In this blog post, we're gonna take a closer look at some common Laravel security mistakes that I've encountered in projects, personally made or even came across on Stack Overflow approved answers. We'll briefly talk about file validation, mass assignment, and Laravel’s query builder. The goal of this blog is to demonstrate how small, easy to avoid mistakes can have a big impact on your application’s security. And to hopefully prevent you from making them in the future. So, let’s get started!

File validation

Laravel offers a robust and secure file system that enables developers to store and retrieve files from either local or cloud storage. Below is some code, straight from Stackoverflow, to handle a user uploading an avatar to their profile:

Can you spot how an attacker could abuse the following snippet?

public function storeImage(Request $request)
		'image' => 'required|image|mimes:jpeg,png,jpg,gif,svg|max:2048',

	$imageName = Str::random(16) . '.' . $request->image->getClientOriginalExtension();

	Storage::disk('public')->putFileAs("avatars", $request->image, $imageName);

	return back()->with('success','You have successfully uploaded your avatar!');

Say, an attacker wanted to upload a .html file with an XSS (Cross-site scripting) payload to your server. You’d expect Laravel’s server-side validation image and mimes:jpeg,png,jpg,gif,svg to take care of this.

Sidenote: This isn’t a bug in Laravel but simply how mime type checking works.

The crucial mistake being made is using Laravel’s getClientOriginalExtension method to retrieve the file’s extension directly from the request. Instead, in this scenario we want to use:


This will guess the file’s mime type based on the contents of the actual file rather than what’s being received from the client.

Another safe way to handle this is to use Laravel’s put method to store files:

Storage::disk('public')->put(Str::random(16), $request->image);

This will automatically replace your filename with a random hash and append the correct extension.
The key takeaway here is to never trust user input, especially when it comes to file uploads.



A registration form for a user

Mass assignment

Can you spot the security flaw in this code?

User model

class User extends Model {

    protected $fillable = ['username', 'email', 'password', 'role'];


Register controller

class RegisterController
  public function create(Request $request) 
      'username' => 'required|string',
      'email' => 'required|email|unique:users',
      'password' => 'required|string|min:12|confirmed',

    $user = new User();
    $user->role = 'guest'

    return response()->json(['success' => true],201);

If a malicious user were to forge the register request and add "role": "admin" to the form payload. Laravel would happily grant this user access to your entire system.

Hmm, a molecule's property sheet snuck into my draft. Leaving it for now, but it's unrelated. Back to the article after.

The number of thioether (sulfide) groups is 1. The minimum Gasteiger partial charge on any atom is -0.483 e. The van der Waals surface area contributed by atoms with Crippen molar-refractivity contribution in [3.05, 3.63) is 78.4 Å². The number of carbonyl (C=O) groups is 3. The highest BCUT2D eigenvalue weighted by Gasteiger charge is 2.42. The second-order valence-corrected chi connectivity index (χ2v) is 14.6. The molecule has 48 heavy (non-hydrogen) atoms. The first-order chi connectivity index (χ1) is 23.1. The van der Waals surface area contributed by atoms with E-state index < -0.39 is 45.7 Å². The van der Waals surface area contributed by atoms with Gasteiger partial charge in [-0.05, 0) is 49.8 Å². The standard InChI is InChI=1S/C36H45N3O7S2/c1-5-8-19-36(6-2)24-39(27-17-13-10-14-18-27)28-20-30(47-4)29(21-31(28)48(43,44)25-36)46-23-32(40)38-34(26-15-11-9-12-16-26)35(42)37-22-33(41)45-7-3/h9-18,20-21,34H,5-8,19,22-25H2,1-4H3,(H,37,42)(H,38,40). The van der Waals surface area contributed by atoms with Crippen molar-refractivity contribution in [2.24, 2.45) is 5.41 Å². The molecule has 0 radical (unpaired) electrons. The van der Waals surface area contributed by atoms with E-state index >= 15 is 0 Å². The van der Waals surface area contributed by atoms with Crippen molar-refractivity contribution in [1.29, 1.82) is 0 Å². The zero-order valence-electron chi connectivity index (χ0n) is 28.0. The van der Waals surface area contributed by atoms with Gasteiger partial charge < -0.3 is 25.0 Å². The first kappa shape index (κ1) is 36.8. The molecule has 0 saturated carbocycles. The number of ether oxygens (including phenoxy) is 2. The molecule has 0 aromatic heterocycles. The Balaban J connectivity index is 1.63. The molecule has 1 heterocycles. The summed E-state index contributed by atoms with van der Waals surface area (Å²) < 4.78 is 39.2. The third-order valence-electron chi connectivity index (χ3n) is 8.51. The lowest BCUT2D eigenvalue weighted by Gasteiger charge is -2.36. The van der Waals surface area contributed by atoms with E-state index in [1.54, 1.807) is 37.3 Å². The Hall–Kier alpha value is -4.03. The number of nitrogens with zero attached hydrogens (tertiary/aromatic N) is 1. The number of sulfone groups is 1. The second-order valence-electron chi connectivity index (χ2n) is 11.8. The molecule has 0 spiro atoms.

This is due to $request→all() not only taking validated data from the request but ALL data. In combination with role being added to the $fillable property of the model, the user would be created with the role "admin".

Prevent this by either using $request→validated() to only retrieve validated input from your request. Or ensure your fillable properties are set up correctly.

Bonus points if you spotted the password being stored in plain text ;)

Query builder parameter binding

SQL injection is a common attack vector for web applications, and Laravel is no exception. It occurs when an attacker is able to input malicious SQL code into a web application's input fields or query strings.

Here is an example of SQL injection using Laravel's query builder:

//User input
$search = "1; DROP TABLE users;";

DB::table('users')->whereRaw("name = " . $search)->get();

This code is vulnerable to SQL injection because it allows the attacker to execute arbitrary SQL code by setting the $search variable to a string that includes SQL commands. In this case, the attacker could delete the entire users table by setting $search to "1; DROP TABLE users;".

To prevent SQL injection attacks, always use Laravel's query builder or parameter binding when constructing SQL queries.

Example of parameter binding:

$search = "1; DROP TABLE users;";

DB::table('users')->whereRaw("name = ?", $search)->get();


Though the examples above might be quite obvious to some, I hope this article illustrates the importance of having a solid understanding of the inner workings of a framework, even when it appears to handle security seamlessly. Despite Laravel's beginner-friendly nature and minimized overhead for developers, don’t forget to remain cautious and avoid complacency.

Looking for Laravel experts? 

Author: Robbe Reygel
PHP developer

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